Effects of the System upon Children. The effects of early depravation of family life are apparent in the children. They too are the victims of an arrested development. The experience of the white race abundantly demonstrates that institutional children, even with the best of care, have greater health and personality difficulties than children in families. Affection of an intimate sort is essential to development. Recognizing this fact the better societies for the care of dependent white children have for many years been placing their wards out in families as rapidly as the very delicate adjustment involved can be made. Even in institutions for the care of dependent white children the children are there because they have no homes or because normal home life is impossible, and very few are taken forcibly from their parents. But many children are in Indian schools as the result of coercion of one kind or another and they suffer under a sense of separation from home and parents. Since initiative and independence are not developed under the rigid routine of the school, the whole system increases the child’s sentiment for dependence on parental decisions and children in their teens go back to their mother with a six-year old’s feeling for her.
Under normal conditions the experience of family life is of itself a preparation for future parenthood. Without this experience of the parent-child relation throughout the developmental period Indian young people must suffer under a serious disability in their relations with their own children. No kind of formal training can possibly make up for this lack, nor can the outing system when the child is half grown supplement what he has missed in his own family and with his own race in earlier years. (pp. 576-577).
This is just an except from one chapter of a rather long manuscript to try to show a small part of the legacy of loss that has continued to affect each generation of Native Americans in the US, as it did for me this morning and many other times in my life. It’s a deep, often unhealed, wound survivors of genocide and colonial domination carry and pass on to the next generations.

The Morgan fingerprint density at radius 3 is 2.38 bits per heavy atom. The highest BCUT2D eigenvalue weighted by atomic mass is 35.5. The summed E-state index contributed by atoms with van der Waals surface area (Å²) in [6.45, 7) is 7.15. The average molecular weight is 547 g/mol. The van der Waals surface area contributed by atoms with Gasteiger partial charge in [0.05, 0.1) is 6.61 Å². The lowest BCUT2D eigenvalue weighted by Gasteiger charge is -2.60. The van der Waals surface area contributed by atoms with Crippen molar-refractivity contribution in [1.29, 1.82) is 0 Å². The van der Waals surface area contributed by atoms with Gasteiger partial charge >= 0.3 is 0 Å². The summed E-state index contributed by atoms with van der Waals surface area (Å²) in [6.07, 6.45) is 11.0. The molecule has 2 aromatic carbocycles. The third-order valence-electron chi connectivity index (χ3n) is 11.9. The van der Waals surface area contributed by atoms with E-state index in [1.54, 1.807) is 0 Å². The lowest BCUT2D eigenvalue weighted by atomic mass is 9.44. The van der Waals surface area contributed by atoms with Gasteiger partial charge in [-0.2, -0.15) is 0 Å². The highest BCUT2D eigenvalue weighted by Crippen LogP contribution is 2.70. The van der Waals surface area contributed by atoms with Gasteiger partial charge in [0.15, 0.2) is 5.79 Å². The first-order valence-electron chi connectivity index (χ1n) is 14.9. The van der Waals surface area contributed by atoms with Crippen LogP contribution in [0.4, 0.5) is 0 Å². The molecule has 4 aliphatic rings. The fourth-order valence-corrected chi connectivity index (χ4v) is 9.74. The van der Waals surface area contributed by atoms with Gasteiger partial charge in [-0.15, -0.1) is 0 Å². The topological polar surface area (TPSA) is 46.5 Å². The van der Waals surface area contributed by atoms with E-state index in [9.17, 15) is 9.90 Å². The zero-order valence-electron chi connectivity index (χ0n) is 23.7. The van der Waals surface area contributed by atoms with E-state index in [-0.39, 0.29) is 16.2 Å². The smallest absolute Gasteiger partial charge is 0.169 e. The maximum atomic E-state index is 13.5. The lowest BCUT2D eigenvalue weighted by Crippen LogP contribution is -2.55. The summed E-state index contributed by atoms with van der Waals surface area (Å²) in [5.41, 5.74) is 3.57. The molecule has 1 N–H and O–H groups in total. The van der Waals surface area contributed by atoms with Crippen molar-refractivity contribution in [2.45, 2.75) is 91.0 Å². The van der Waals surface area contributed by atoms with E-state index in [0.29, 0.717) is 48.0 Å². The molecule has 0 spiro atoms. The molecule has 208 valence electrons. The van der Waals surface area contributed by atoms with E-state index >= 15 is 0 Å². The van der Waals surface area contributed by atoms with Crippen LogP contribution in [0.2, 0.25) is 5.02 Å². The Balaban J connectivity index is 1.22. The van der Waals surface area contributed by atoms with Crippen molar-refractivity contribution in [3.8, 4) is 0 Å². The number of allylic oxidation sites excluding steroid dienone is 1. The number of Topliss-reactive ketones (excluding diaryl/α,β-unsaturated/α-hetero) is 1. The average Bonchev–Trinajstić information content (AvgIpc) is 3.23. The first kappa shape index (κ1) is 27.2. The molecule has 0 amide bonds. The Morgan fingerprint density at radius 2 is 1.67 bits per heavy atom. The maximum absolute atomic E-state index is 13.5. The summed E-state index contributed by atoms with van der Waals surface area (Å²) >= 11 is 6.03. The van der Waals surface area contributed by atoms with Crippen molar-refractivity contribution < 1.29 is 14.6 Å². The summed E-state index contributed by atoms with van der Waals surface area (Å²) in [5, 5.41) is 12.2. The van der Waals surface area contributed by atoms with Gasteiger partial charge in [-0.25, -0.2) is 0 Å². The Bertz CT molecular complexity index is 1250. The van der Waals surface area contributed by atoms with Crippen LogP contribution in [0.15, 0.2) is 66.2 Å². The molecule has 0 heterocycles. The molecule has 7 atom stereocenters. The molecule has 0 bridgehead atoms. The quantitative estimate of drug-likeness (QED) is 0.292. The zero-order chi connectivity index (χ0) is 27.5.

I don’t have the answers for resolving these issues. Perhaps I will have a few ideas when I finish editing my manuscript. But for now, I offer this post in hopes that it will inspire others to be both grateful for the gifts they have been given and compassionate for those who suffer.
* Note that these are not people’s real names.
** Here’s a link for more information about the Bureau of Indian Affairs (BIA): https://www.bia.gov/bia
Sharon O’Brien, American Indian Tribal Governments (Norman, OK: University of Oklahoma Press, 1989), pp. 80-81.
Lewis Meriam and Others, The Problem of Indian Administration. Report of a Survey Made at the Request of Honorable Hubert Work, Secretary of the Interior, and Submitted to Him, February 21, 1928. (Baltimore, MD: The Johns Hopkins Press, 1928).
In loving memory of my mother, a gentle and gifted healer, who was born on an Ojibwe reservation on March 1, 1921, and died on October 10, 2010, just before what would have been her 89th Thanksgiving.
My mother, age 7, before removal to a Catholic-run Indian Boarding School
My mother on her Confirmation Day. It wasn’t until her later years during the early stages of Alzheimer’s Disease that she told me how much she hated the Catholic Church because of what they did to her. She never shared those stories.
My mother at home after Boarding School. She was the first Ojibwe from her reservation to attend the local public high school in the nearby Euro-American border town and, despite discrimination, or perhaps because of it, graduated as salutatorian of her class.
Retirement from the tribal clinic she helped establish on her reservation.